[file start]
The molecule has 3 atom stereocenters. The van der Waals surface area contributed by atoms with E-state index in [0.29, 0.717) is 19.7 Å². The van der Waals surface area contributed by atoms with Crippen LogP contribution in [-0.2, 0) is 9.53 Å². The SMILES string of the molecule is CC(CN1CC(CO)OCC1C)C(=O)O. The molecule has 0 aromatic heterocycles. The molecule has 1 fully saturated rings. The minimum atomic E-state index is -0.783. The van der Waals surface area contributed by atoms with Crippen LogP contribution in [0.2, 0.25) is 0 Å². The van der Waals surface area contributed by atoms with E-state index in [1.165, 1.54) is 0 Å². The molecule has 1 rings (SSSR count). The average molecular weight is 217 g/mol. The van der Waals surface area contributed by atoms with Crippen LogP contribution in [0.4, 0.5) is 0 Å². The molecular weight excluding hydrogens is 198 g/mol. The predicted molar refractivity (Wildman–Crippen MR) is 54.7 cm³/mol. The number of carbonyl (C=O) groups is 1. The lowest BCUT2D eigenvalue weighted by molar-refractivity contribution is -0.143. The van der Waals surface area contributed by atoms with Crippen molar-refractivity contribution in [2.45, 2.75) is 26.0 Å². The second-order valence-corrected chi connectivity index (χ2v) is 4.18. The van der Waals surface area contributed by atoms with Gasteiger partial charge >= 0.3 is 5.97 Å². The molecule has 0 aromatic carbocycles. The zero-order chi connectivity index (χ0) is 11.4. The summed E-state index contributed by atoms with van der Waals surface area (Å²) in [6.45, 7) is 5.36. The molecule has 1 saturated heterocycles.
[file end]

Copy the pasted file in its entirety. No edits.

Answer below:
The molecule has 3 atom stereocenters. The van der Waals surface area contributed by atoms with E-state index in [0.29, 0.717) is 19.7 Å². The van der Waals surface area contributed by atoms with Crippen LogP contribution in [-0.2, 0) is 9.53 Å². The SMILES string of the molecule is CC(CN1CC(CO)OCC1C)C(=O)O. The molecule has 0 aromatic heterocycles. The molecule has 1 fully saturated rings. The minimum atomic E-state index is -0.783. The van der Waals surface area contributed by atoms with Crippen LogP contribution in [0.2, 0.25) is 0 Å². The van der Waals surface area contributed by atoms with E-state index in [1.165, 1.54) is 0 Å². The molecule has 1 rings (SSSR count). The average molecular weight is 217 g/mol. The van der Waals surface area contributed by atoms with Crippen LogP contribution in [0.4, 0.5) is 0 Å². The molecular weight excluding hydrogens is 198 g/mol. The predicted molar refractivity (Wildman–Crippen MR) is 54.7 cm³/mol. The number of carbonyl (C=O) groups is 1. The lowest BCUT2D eigenvalue weighted by molar-refractivity contribution is -0.143. The van der Waals surface area contributed by atoms with Crippen molar-refractivity contribution in [2.45, 2.75) is 26.0 Å². The second-order valence-corrected chi connectivity index (χ2v) is 4.18. The van der Waals surface area contributed by atoms with Gasteiger partial charge >= 0.3 is 5.97 Å². The molecule has 0 aromatic carbocycles. The zero-order chi connectivity index (χ0) is 11.4. The summed E-state index contributed by atoms with van der Waals surface area (Å²) in [6.45, 7) is 5.36. The molecule has 1 saturated heterocycles.